Garner’s Usage Tip of the Day: row to hoe.

row to hoe. “Row to hoe” is an agricultural or gardening metaphor meaning “a challenging and perhaps arduous project” {it’s going to be a tough row to hoe}. Sometimes it’s ludicrously written as the mondegreen *”road to hoe,” especially in sportswriting — e.g.: o “Though victories over Newcastle and Aston Villa showed Leicester how they can preserve their status, it will be a hard road [read ‘row’] to hoe this winter.” Michael Henderson, “Leicester Dig in for Long, Hard Winter,” Times (London), 25 Nov. 1996, at 33. o “Even if David Robinson comes back, it will be a hard road [read ‘row’] to hoe to make it into the playoffs.” “NFL Has Finally Gone Too Far with Super Bowl Hype,” San Antonio Express-News, 2 Feb. 1997, at C5. o “Red-hot North Carolina has a tough road [read ‘row’] to hoe.” “UNC Faces Tough Road,” Star-Ledger (Newark), 19 Feb. 1997, at 54. (The error is elliptically repeated in the title.) Language-Change Index — *”road to hoe” for “row to hoe”: Stage 2. *Invariably inferior forms. ——————– Quotation of the Day: “The number of words in a man’s vocabulary is as definite as the number of dollars he has in the bank; equally definite is the number of senses in which a man is able to use any given word. But there is a difference: a man cannot draw upon the public treasury when his bank balance is overdrawn, but we can all draw upon the dictionary.” Mortimer Adler, “How to Read a Dictionary” (1941), in Words, Words, Words About Dictionaries 53, 58-59 (Jack C. Gray ed., 1963).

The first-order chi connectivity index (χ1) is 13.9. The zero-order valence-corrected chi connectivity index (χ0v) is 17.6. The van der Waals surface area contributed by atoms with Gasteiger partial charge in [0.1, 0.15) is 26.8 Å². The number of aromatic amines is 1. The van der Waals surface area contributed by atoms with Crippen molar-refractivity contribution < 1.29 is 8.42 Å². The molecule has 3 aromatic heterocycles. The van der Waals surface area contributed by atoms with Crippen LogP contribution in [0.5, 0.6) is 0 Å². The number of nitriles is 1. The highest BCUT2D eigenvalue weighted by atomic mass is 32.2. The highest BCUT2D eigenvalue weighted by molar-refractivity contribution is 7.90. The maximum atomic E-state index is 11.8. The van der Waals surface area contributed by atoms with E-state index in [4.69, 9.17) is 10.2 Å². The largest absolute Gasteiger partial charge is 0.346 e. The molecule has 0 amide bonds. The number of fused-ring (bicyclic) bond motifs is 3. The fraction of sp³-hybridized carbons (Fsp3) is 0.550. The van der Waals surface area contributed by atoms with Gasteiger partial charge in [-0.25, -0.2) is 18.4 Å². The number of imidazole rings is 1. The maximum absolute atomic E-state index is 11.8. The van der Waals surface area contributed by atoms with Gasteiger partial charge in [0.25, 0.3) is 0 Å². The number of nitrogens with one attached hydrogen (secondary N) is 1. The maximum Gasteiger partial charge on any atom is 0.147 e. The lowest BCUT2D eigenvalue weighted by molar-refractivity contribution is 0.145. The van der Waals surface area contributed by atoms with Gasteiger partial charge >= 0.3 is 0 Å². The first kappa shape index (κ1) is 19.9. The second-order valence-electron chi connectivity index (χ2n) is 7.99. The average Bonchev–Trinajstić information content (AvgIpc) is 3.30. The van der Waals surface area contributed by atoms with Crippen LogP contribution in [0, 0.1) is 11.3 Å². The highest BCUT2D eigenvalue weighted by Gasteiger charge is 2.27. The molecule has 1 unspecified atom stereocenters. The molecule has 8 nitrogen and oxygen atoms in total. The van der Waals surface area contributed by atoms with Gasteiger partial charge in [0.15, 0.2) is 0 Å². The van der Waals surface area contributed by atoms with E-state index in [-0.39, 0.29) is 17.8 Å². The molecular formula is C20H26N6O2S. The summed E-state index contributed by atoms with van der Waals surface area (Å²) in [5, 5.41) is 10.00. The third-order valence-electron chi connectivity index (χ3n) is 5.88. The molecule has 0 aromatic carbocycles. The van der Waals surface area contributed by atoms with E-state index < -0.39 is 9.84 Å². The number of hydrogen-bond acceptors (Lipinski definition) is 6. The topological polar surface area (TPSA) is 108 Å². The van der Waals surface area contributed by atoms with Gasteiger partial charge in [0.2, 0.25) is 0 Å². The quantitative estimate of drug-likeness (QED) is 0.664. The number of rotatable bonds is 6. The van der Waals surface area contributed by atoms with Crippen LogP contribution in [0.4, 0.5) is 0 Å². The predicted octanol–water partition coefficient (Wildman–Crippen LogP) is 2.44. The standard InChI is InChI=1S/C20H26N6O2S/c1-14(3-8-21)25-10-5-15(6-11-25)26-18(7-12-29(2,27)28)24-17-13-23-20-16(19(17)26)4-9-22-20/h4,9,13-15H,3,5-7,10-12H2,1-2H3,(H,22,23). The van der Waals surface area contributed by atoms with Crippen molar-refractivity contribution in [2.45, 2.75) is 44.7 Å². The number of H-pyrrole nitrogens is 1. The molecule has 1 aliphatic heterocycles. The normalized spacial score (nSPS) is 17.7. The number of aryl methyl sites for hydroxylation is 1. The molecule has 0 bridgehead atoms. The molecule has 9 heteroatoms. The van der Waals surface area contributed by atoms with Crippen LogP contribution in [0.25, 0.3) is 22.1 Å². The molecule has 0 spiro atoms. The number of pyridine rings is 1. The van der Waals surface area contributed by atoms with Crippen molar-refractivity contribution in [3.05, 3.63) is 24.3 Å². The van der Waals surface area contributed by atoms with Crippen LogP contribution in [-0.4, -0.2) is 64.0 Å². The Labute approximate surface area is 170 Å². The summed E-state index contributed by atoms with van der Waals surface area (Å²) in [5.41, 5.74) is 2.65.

1 thought on “Garner’s Usage Tip of the Day: row to hoe.”

  1. How are you doing Bryan? Hope you are doing well.

    Your website looks pretty good. I have a link to it on my website and today when checking that the link was valid, I checked your blog. I also still tune in every once in awhile to listen a bit to your interviews with the justices on the Supreme court. Really very good.

    Actually learned 2 things with this “roe to hoe” tip of the day. I am quite sure I have said “road to hoe” and I sure as hell did not know the definition of “mondegreen.” Had to look it up.


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